Fifteen Favorite Italian Red Wines under $20


Sniffing out my favorite value-priced dry Italian red wines is not as easy as it sounds. There are so many good Italian wines with high quality-to-price ratios, so much competition and so little time that this endeavor can be quite challenging. Nonetheless, I always give it my best shot.

Over the past 20 to 30 years the Italian wine scene has changed dramatically. Not only has the overall quality of wines dramatically improved, so has the number of producers. And as quality has gone up so have overall prices for Italian wines with the most highly-regarded wines from the best-known estates typically sporting triple digit price tags.

But Italy is a large wine market with every one of Italy’s 20 regions producing some quantity of wine and much of it is good if not great. The best-known estates with the most expensive wines constitute a small fraction of Italy’s wine production. There are literally hundreds of other talented and passionate winemakers producing quality, reasonably-priced wines that showcase their regions’ diverse terroirs and native grapes. But because they may be made from less well-known varieties and/or are produced by other than marquee-name producers these wines typically fly under the radar screens of most wine consumers.

I taste a lot of wine each year and my experience affirms that there are plenty of well-made Italian wines of substance and character and that, despite the irksome dollar-Euro exchange rate, still sell for $20 or less. And who doesn’t love a wine bargain, especially in these challenging times?

Here are my 15 favorite inexpensive Italian dry red wines, the wines that consistently have the highest quality-to-price ratios of the many I’ve tasted in recent years. This list should be useful for all wine enthusiasts in search of real wine bargains. No matter your income status, these wines will enable you to drink like an aristocrat.

All wines listed below are generally available in the U.S. and most well-stocked wine shops will carry some if not all the wines listed. Even though I’ve listed a vintage year for each wine these wines tend to be consistently reliable from year to year so one needn’t focus on specific vintages.

The wines are presented in alphabetical order by producer.

Banfi, “Centine” Toscana 2016 (about $11)
The Banfi estate in southern Tuscany markets a full portfolio 2016 "Centine" Toscana by Banfiof red and white wines and the Centine (chen teen’ ay) is one of their entry-level wines. But in this case “entry-level” doesn’t mean second-rate. Think of it as a relaxed and approachable Super-Tuscan.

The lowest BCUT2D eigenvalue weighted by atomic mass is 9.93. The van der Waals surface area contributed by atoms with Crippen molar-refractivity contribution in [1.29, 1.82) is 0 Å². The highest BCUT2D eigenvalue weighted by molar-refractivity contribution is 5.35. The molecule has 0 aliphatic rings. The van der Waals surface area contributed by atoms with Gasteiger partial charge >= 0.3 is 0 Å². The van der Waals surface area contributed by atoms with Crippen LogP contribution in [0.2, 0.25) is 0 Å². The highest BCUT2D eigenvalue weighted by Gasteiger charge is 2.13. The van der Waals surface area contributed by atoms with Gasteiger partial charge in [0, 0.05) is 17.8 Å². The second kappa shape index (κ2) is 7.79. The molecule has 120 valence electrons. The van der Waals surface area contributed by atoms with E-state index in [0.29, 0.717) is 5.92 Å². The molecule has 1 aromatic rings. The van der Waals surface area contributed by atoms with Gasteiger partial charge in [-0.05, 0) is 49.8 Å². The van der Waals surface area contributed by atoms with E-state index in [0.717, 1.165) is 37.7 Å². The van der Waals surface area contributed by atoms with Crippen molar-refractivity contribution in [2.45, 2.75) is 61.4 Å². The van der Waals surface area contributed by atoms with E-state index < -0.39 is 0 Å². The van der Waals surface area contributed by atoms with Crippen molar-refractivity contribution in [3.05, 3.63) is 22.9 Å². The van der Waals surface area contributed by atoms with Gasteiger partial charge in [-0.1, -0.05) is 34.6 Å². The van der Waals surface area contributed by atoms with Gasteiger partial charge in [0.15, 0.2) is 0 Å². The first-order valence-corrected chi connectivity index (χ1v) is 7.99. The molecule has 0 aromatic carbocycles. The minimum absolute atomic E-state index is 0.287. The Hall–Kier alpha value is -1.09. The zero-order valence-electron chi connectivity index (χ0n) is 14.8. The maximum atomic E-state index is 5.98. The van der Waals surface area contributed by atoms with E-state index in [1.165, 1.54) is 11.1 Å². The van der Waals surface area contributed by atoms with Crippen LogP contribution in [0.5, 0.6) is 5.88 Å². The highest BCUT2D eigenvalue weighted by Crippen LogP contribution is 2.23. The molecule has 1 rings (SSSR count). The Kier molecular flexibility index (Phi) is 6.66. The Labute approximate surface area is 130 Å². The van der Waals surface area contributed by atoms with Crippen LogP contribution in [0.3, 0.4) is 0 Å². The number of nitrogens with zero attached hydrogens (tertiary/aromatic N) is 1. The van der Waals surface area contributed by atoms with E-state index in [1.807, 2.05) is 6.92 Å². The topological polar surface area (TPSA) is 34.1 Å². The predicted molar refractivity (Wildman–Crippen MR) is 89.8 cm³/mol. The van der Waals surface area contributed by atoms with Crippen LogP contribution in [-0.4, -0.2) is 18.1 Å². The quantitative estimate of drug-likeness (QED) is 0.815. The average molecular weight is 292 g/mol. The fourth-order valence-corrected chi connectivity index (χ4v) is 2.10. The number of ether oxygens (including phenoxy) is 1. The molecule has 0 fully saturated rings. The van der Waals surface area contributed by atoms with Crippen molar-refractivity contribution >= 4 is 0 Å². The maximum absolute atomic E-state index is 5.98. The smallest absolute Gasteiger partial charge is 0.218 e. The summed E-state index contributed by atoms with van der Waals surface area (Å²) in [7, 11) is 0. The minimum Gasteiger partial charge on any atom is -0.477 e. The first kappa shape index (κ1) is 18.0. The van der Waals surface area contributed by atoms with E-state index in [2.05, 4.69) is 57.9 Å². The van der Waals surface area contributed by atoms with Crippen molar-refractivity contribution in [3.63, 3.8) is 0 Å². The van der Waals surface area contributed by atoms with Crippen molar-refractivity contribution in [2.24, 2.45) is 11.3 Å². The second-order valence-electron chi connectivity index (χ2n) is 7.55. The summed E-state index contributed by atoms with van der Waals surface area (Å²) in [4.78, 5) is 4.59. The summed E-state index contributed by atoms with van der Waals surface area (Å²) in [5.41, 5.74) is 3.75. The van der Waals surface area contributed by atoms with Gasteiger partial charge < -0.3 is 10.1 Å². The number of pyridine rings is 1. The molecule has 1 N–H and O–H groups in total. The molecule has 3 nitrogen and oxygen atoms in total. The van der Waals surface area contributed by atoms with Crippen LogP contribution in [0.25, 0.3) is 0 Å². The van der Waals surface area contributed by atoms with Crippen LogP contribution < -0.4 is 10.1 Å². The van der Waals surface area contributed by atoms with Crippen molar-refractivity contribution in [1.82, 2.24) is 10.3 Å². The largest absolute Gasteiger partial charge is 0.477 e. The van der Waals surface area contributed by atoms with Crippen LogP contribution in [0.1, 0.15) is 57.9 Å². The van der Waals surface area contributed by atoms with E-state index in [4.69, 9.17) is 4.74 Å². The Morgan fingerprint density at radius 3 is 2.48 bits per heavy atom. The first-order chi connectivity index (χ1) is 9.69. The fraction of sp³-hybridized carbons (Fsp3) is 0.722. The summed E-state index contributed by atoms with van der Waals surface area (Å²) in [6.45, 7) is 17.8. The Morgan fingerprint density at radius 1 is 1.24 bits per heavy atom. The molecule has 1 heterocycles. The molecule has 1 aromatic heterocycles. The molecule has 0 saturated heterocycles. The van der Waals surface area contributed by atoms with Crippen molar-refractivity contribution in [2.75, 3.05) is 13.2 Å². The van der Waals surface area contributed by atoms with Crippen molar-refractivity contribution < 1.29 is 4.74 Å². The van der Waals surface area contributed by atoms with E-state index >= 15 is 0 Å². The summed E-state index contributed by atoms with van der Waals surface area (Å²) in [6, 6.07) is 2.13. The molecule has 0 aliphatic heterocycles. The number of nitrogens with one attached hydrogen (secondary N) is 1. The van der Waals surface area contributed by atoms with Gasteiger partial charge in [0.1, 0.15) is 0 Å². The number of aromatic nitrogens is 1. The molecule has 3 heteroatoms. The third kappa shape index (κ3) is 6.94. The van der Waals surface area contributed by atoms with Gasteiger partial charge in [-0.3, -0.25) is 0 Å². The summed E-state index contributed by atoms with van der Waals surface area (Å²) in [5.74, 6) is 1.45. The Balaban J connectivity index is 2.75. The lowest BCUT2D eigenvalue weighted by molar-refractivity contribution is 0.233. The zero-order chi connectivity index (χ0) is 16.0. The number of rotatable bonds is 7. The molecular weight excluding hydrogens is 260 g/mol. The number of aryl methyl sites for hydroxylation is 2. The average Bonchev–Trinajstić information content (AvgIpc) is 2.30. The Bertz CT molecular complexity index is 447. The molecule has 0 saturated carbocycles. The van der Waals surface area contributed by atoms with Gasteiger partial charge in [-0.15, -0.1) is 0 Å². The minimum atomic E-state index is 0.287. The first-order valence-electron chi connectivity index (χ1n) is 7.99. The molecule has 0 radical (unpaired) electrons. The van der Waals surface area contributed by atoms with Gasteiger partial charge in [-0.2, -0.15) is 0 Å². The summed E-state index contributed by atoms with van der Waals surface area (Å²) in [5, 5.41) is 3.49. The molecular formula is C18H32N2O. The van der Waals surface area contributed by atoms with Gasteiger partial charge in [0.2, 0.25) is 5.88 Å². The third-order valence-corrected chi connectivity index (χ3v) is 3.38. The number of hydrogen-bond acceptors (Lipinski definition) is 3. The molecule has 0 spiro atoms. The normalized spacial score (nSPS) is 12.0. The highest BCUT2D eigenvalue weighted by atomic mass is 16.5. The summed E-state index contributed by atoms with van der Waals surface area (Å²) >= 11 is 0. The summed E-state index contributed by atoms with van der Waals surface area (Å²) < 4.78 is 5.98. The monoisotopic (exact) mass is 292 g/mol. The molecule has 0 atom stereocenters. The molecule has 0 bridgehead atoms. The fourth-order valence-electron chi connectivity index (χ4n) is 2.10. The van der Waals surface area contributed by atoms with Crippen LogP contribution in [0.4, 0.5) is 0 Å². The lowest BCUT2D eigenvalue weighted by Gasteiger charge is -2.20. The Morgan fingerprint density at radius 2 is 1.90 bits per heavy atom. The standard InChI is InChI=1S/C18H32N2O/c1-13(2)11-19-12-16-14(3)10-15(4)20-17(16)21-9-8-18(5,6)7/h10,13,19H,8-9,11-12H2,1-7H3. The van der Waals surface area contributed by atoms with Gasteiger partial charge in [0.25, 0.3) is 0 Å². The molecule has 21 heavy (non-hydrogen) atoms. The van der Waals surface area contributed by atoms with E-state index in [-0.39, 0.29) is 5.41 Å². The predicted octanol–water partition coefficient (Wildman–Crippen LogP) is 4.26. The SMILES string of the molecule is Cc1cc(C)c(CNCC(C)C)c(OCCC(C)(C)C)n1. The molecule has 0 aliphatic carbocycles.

It is a super-Tuscan blend of 60 percent Sangiovese and 20 percent each of Cabernet Sauvignon and Merlot. After fermentation the wines are aged separately for six months in small French oak barriques, blended and then matured for an additional 12 months in the bottle prior to release for sale.

The Centine is medium-bodied, round and tasty with dark fruit flavors, soft tannins, some spice notes and a lingering finish. It is an immensely pleasing, easy-to-drink red wine that goes well with a wide variety of dishes from simple soups, cheeses and pasta dishes to more complex roast meats and game.

Coppo, “Camp du Rouss” Barbera d’Asti 2014 (about $19)
The healthiest and ripest Barbera grapes are hand-selected from the estate’s Piedmont vineyards to produce this structured, flavorful wine. The wine is aged for 12 months in French oak barrels. It has red cherry flavors with spirited spice notes and the structure and acidity to handle most pasta as well as meat-based dishes.

Cusumano, “Benuara” Terre Siciliane IGT 2016 (about $19)
Cusumano’s Benuara is named after the small red flower that grows throughout the Mediterranean area and that is discreetly displayed on the wine’s label. The Benuara is a blend of 70 percent Nero d’Avola and 30 percent Syrah that is aged for 6 months in steel tanks with 20 percent in large oak casks.

The 2016 Benuara is not a shy wine. Dark and brooding in color, it is full-bodied and clocks in with 14.5 percent alcohol. The Nero d’Avola and Syrah blend is softly textured with fine tannins, dense dark fruit flavors and an enticing rustic edge that hints at its warm Mediterranean patrimony.

Decugnano dei Barbi, “Villa Barbi” Umbria Rosso 2015 (about $18)
A tripartite blend of Sangiovese, Cabernet Sauvignon and Merlot grapes that are fermented and aged in stainless steel vats for 8 months with an additional 3 months in the bottle prior to release.

The varietal blend as well as the fermentation and ageing in steel tanks results in a smooth, polished, medium-weight wine. There are no rough edges here, just an abundance of ripe dark fruit flavors with a spicy edge, smooth tannins and a sleek finish.

Falesco, “Vitiano” Rosso 2015 (about $11)